Alginate microgels have been mostly used for cell encapsulation (Moyer et al., 2010; Hu et al., 2017), drug delivery (Somo et al., 2017; Uyen et al., 2019), and tissue engineering (Goh et al., 2012; Kumar Meena et al., 2019) due to its biocompatibility and ease of gelation. Lim and Sun (1980) firstly used alginate microgels to encapsulate islet cells to escape from the immune clearance and prolong retention time after implantation. It was also used as a vesicle to deliver MSCs’ (Mao et al., 2017; Campiglio et al., 2020), chondrocytes (Markstedt et al., 2015; An et al., 2020), and murine pre-adipocyte cells (Mao et al., 2017) for tissue regeneration. Regarding the microfluidic fabrication of cell-laden alginate microgels, a typical process involved (i) emulsification of cell-laden aqueous suspension in an immiscible, non-polar liquid (continuous phase) and (ii) the formation of droplets containing alginate precursor solution which can be subsequently gelled. Alginate microgels can be crosslinked by divalent ions such as calcium ions (Moyer et al., 2010; Yao et al., 2012; Pereira et al., 2013). The gelation of alginate relies on the crosslinking reaction that occurs rapidly between calcium ions and the α-L-guluronic (G) fragment of the polymer chain (Goh et al., 2012). Two gelation strategies of alginate microfluidic microgels are commonly adopted, i.e., external gelation in which crosslinkers are diffused outside of the droplets (Tan and Takeuchi, 2007; Zhang et al., 2007; Utech et al., 2015; Hati et al., 2016) and internal gelation in which crosslinkers are loaded within the aqueous phase and trigger-gellified upon stimuli (Huang et al., 2006). The external approach was widely used for the preparation of alginate beads with a size ranging from several hundreds of microns to millimeters. These methods were reported to lead to an exposure of cells to potential cytotoxicity of a high concentration of Ca2+ and compromised injectability due to their large size (Kang et al., 2014). Instead, the method of internal gelation can be triggered by the release of Ca2+ ions upon the diffusion of acetic acid from the continuous phase into the aqueous phase using calcium sources such as CaCO3 (Tan and Takeuchi, 2007) or CaSO4 (Kong, 2003) particles. This method, however, suffers from problematic issues such as inhomogeneous hydrogel network formation and high cytotoxicity upon prolonged exposure to surfactants or crosslinkers (Tan and Takeuchi, 2007; Zhang et al., 2007; Choi et al., 2016). To overcome these problems, the introduction of soluble calcium complexes was recently developed as a more promising strategy for rapid and uniform gelation upon Ca2+ ion release triggered by the acid. For instance, calcium chelated with ethylenediaminetetraacetic acid (EDTA) to form a calcium complex was used as a crosslinker for alginate to enable the release of Ca2+ ions at an acidic environment (pH < 5.0) (Utech et al., 2015). Since alginate and Ca-EDTA are both water soluble, Ca2+ ions can be uniformly dispersed in the alginate precursor solution to allow further internal gelation to form a uniform hydrogel network. However, the cell viability and activities can be substantially compromised due to extensive exposure to the acidic condition during the fabrication process (more than a few minutes) (Utech et al., 2015). To solve the problem, Hati et al. (2016) proposed a method of on-chip triggered gelation at pH 6.7. Zn2+ ions are able to exchange between ethylenediamine-N,N’-diacetic acid (EDDA) and EDTA due to the difference in dissociation constant, thus resulting in the release of Ca2+ ions at a relatively neutral pH (Hati et al., 2016). It is promising to exploit calcium complexes with a high equilibrium dissociation constant for precisely controlled on-chip gelation and high cell viability by introducing a rather mild crosslinking condition for cell encapsulation. With this aim, a comprehensive evaluation of different calcium complexes as crosslinking agents for the microfluidic preparation of cell-laden alginate microgels is desired.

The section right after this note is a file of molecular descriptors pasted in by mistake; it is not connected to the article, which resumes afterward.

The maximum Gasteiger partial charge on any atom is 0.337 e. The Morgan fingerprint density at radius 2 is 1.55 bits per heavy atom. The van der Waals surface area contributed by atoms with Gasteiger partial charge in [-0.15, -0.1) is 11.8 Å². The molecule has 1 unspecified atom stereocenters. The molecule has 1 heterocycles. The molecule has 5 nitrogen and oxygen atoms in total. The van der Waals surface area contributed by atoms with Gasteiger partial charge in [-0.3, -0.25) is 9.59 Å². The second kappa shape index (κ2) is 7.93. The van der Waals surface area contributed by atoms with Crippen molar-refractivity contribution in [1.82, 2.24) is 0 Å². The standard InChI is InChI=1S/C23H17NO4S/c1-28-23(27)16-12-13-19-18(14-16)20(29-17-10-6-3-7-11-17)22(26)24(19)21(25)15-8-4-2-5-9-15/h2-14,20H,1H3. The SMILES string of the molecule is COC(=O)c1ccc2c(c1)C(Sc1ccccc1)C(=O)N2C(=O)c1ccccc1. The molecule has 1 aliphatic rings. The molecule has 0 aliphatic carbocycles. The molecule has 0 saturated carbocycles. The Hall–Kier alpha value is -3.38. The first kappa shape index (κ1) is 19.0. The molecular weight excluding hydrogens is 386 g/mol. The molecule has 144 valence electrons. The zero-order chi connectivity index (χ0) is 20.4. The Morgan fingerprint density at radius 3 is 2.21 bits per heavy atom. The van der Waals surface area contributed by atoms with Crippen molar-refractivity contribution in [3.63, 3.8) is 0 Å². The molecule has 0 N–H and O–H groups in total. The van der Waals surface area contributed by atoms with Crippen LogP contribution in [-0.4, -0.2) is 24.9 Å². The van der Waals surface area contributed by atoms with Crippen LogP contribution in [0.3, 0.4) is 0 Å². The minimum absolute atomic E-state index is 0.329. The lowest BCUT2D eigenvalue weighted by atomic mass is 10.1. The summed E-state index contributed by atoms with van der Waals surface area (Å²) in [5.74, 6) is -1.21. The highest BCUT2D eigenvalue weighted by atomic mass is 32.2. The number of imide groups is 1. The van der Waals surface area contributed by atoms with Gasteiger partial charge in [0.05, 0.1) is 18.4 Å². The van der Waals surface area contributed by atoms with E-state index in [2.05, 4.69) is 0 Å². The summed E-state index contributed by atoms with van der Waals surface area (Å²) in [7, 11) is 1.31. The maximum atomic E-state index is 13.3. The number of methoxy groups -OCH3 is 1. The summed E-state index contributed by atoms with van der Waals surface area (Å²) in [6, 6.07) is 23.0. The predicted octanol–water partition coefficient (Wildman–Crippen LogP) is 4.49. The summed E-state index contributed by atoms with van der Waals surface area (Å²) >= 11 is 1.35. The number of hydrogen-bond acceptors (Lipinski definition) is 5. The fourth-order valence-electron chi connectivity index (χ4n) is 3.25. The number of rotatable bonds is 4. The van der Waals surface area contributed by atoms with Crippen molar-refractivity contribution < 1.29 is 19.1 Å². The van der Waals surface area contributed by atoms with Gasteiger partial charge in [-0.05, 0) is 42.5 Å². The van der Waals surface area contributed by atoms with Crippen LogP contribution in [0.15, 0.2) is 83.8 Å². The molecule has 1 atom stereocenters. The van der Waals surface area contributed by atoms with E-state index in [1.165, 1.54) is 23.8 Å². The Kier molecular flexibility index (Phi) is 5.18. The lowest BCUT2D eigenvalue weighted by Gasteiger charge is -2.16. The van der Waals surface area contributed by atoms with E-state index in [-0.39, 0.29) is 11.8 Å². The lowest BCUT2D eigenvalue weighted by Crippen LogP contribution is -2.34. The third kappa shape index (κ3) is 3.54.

Herein, we reported a biocompatible microfluidic approach for on-chip gelation of alginate microgels using calcium complexes that can be released in a more physiologically relevant condition. We introduced nitrilotriacetic calcium (Ca-NTA) with a relatively high dissociation constant as the calcium source and compared it with Ca-EDTA by evaluating the dissociation energy and gelation time for on-chip microgel formation. We further demonstrated the viability of encapsulated fibroblasts and the biofunctionality of encapsulated MSCs using an osteogenic differentiation model.

Materials and Methods

Isothermal Titration Calorimetry (ITC)

To evaluate the dissociation constant of calcium complexes, an ITC (MicroCal iTC200, United States) method was used as previously reported (Rafols et al., 2016). Specifically, calcium chloride (CaCl2, Sigma, United States) solution was titrated into the EDTA or NTA solution which was buffered to a defined pH (pH 6.5 and pH 7) using 4-morpholineethanesulfonic acid hydrate (MES, Solarbio, China) or N-2-hydroxyethylpiperazine-N-2-ethane sulfonic acid (HEPES, Solarbio, China). Both CaCl2 and EDTA (Sigma, United States) were configured using buffers. The concentrations of CaCl2 and EDTA/NTA were 10–2 and 10–3 M, respectively. All solutions were degassed before the test. To carry out the titration, the syringe was loaded with the CaCl2 solution, and the sample cuvette was filled with EDTA (or NTA) solution. The identical CaCl2 solution was used in the buffer as background titration to determine the dilution heat which was subtracted from the sample value. The solution in the cuvette was stirred at 1,000 rpm by the syringe to ensure a rapid mixing. Typically, 2 μl of titrants was injected into a known volume of samples placed in the cuvette during 60 s. The number of additions was 19 with an adequate interval of 150 s between injections to allow complete equilibrations. All ITC titrations were carried out at 37°C.